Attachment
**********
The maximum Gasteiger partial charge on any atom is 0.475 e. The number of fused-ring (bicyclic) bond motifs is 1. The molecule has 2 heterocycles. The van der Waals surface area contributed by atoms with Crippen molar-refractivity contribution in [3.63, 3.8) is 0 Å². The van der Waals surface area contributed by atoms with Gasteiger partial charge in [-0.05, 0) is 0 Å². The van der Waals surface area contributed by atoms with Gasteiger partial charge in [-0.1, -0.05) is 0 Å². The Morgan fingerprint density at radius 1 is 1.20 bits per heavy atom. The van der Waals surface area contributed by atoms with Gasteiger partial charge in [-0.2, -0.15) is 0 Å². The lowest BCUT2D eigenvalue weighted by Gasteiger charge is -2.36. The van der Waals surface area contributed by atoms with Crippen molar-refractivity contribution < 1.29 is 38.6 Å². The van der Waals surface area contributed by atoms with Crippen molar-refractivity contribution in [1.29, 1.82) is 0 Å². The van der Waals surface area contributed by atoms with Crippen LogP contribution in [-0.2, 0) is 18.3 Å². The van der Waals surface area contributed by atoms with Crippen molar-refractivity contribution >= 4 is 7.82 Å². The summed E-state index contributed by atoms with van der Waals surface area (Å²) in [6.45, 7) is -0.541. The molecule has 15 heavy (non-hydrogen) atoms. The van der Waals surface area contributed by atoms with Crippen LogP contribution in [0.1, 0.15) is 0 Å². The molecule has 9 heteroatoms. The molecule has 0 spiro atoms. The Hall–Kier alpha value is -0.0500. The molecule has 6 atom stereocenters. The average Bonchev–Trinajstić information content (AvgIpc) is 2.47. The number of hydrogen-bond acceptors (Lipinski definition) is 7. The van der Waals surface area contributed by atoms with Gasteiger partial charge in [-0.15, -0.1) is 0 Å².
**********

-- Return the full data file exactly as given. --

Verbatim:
The maximum Gasteiger partial charge on any atom is 0.475 e. The number of fused-ring (bicyclic) bond motifs is 1. The molecule has 2 heterocycles. The van der Waals surface area contributed by atoms with Crippen molar-refractivity contribution in [3.63, 3.8) is 0 Å². The van der Waals surface area contributed by atoms with Gasteiger partial charge in [-0.05, 0) is 0 Å². The van der Waals surface area contributed by atoms with Gasteiger partial charge in [-0.1, -0.05) is 0 Å². The Morgan fingerprint density at radius 1 is 1.20 bits per heavy atom. The van der Waals surface area contributed by atoms with Gasteiger partial charge in [-0.2, -0.15) is 0 Å². The lowest BCUT2D eigenvalue weighted by Gasteiger charge is -2.36. The van der Waals surface area contributed by atoms with Crippen molar-refractivity contribution < 1.29 is 38.6 Å². The van der Waals surface area contributed by atoms with Crippen molar-refractivity contribution in [1.29, 1.82) is 0 Å². The van der Waals surface area contributed by atoms with Crippen LogP contribution in [-0.2, 0) is 18.3 Å². The van der Waals surface area contributed by atoms with Crippen molar-refractivity contribution >= 4 is 7.82 Å². The summed E-state index contributed by atoms with van der Waals surface area (Å²) in [6.45, 7) is -0.541. The molecule has 15 heavy (non-hydrogen) atoms. The van der Waals surface area contributed by atoms with Crippen LogP contribution in [0.1, 0.15) is 0 Å². The molecule has 9 heteroatoms. The molecule has 0 spiro atoms. The Hall–Kier alpha value is -0.0500. The molecule has 6 atom stereocenters. The average Bonchev–Trinajstić information content (AvgIpc) is 2.47. The number of hydrogen-bond acceptors (Lipinski definition) is 7. The van der Waals surface area contributed by atoms with Gasteiger partial charge in [-0.15, -0.1) is 0 Å².